Doug Bremner

    http://www.beforeyoutakethatpill.com/index.php/2009/01/28/a-dissenting-opinion-from-the-acnp-on-antidepressants-and-suicidality-2/

  32. Fifi says:

    I’d suggest that a discussion of SSRIs really needs its own blog.

    I’d suggest that one of the biggest reasons why psychiatric medications are over-prescribed in the US is health insurance that often leaves psychiatrists and GPs with few viable treatment options other than prescribing medication. Most health insurance won’t cover more than superficial basic talk therapy (which isn’t usually long enough to be useful or effective, it can even effectively punish the patient by starting the process and then cutting it off) but they will pay for ongoing medication of patients.

    The other factor, of course, is direct to public advertising and the fact that drug companies have purposely misled doctors about certain medications (drug companies were aware that certain SSRIs were no more effective than talk therapy, or less effective if one considers long term results).

    There are a lot of philosophical, ethical, cultural (familial, ethnic and larger social context) and even personal issues and biases that come into play vis a vis psychiatry, sanity and normalicy (and/or functionality). There are also a lot of sometimes quite contradictory opinions and theories – not to mention treatments and practices – in psychiatry and psychology. It hardly even makes sense to speak about “psychiatry” in a generalized way, particularly if and when discussing drugs often prescribed by GPs with no psychoanalytic training.

  33. Dr Benway says:

    First of all, conflicts of interests related to consulting and speaking ties with pharma need to be examined when reading the literature.

    Yes. And beware authors pimping books. Their provocative, contrarian comments might be self-serving.

    LOL.

    Hope you make a mint.

    Oh noes! I’m having flashbacks to VA call… There was a hard and musty futon on the floor of a psychologist’s office. Hundreds of giraffes were staring from the shelves. The phone would ring; the voices were lonely and slurred. And in the morning there was Lustman.

    ) SSRIs don’t work in teenagers anyway, so what difference does it make.

    I was with you for points #1 and #2, but I can’t join you for #3. It’s too absolute.

    No matter what you do, kids change. They’re a moving target. This makes it hard to separate treatment effects from background noise.

    I believe daily tracking of target symptoms is a good way to control for selective recall and confirmation bias, and so improve the signal-to-noise ratio. But it’s a pain in the ass. Nurses are busy. Direct care staff are busy. Without a consensus standard-of-care, my whining about daily tracking can seem like a personal quirk.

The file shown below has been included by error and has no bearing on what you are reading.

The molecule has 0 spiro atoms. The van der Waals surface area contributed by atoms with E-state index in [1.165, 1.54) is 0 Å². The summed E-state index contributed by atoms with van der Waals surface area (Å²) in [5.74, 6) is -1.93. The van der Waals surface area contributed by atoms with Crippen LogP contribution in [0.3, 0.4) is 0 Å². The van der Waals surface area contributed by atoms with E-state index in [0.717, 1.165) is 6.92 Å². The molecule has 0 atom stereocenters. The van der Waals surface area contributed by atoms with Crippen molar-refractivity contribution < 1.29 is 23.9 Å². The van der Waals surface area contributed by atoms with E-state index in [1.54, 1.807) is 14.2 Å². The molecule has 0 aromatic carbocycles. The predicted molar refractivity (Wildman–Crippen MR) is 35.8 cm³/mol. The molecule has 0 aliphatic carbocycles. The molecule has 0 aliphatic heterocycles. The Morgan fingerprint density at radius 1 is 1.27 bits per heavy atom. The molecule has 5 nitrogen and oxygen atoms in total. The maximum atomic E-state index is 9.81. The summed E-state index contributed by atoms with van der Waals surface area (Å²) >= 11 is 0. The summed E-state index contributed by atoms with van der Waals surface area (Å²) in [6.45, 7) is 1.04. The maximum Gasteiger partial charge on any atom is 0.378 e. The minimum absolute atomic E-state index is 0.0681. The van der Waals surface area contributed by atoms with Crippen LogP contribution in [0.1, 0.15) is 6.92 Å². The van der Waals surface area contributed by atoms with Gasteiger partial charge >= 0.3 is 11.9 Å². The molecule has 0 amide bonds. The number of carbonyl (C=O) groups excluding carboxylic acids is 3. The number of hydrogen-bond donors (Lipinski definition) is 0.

“Psychotropics don’t work in kids” serves the cause of the anti-data crowd (e.g., my boss and above). Why? Because the violent, self-injuring, regressed kids are here. The years are passing and they’re still attacking and not learning. The Scientologists are not coming to get them. We’re stuck with them.

    If we feel there’s a rational basis for a drug trial, we can advocate for good record-keeping regarding target symptoms and side effects to prove effectiveness. But if we’re not serious, if we’re simply throwing a Hail Mary pass, no one’s going to bother with so much work.

  34. Doug Bremner says:

    Dr “Benway”

    Thanks for the memories. Efficacy is pretty weak for SSRIs in kids. And since this site is called ‘science based medicine’ I don’t why pointing to the scientific literature is so ‘contrarian and provocative’, but hey, what do I know?

  35. Doug Bremner says:

    BTW I didn’t think I was blugging my book, but thanks for providing the nifty link.

  36. @Kultakutri–

    I know whereof you speak. It broke my parents’ hearts even to think about how dark my depressions were, plus none of us really knew about bipolar disorder. This no doubt contributed to my long delay in getting the problem diagnosed. Also, in hindsight, I’m pretty sure BPD runs in my dad’s family, so there was probably some element of denial in there, too.

    By the way, NO ONE gets my SSRIs until they pry them from my decidedly alive, un-suicidal fingers! And I WILL use bizarre household cleaning implements as weaponry in defense of my oxcarbazepine!!! Grrr… fierce!!!